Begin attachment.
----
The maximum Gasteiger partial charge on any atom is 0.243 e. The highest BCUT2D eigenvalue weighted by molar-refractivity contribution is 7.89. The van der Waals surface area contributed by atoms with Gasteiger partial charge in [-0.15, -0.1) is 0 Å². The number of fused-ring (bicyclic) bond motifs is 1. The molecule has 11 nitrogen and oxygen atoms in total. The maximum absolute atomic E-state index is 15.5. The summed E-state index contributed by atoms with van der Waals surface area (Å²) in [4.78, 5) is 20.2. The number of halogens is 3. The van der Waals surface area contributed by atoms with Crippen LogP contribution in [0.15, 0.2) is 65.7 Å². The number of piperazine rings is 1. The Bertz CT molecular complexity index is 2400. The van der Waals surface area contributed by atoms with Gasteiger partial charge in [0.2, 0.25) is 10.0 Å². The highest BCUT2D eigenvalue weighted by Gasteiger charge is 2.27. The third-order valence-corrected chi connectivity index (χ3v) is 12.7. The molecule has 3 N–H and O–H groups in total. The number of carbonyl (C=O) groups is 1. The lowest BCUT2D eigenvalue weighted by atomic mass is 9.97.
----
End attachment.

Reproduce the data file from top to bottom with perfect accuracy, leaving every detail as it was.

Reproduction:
The maximum Gasteiger partial charge on any atom is 0.243 e. The highest BCUT2D eigenvalue weighted by molar-refractivity contribution is 7.89. The van der Waals surface area contributed by atoms with Gasteiger partial charge in [-0.15, -0.1) is 0 Å². The number of fused-ring (bicyclic) bond motifs is 1. The molecule has 11 nitrogen and oxygen atoms in total. The maximum absolute atomic E-state index is 15.5. The summed E-state index contributed by atoms with van der Waals surface area (Å²) in [4.78, 5) is 20.2. The number of halogens is 3. The van der Waals surface area contributed by atoms with Crippen LogP contribution in [0.15, 0.2) is 65.7 Å². The number of piperazine rings is 1. The Bertz CT molecular complexity index is 2400. The van der Waals surface area contributed by atoms with Gasteiger partial charge in [0.2, 0.25) is 10.0 Å². The highest BCUT2D eigenvalue weighted by Gasteiger charge is 2.27. The third-order valence-corrected chi connectivity index (χ3v) is 12.7. The molecule has 3 N–H and O–H groups in total. The number of carbonyl (C=O) groups is 1. The lowest BCUT2D eigenvalue weighted by atomic mass is 9.97.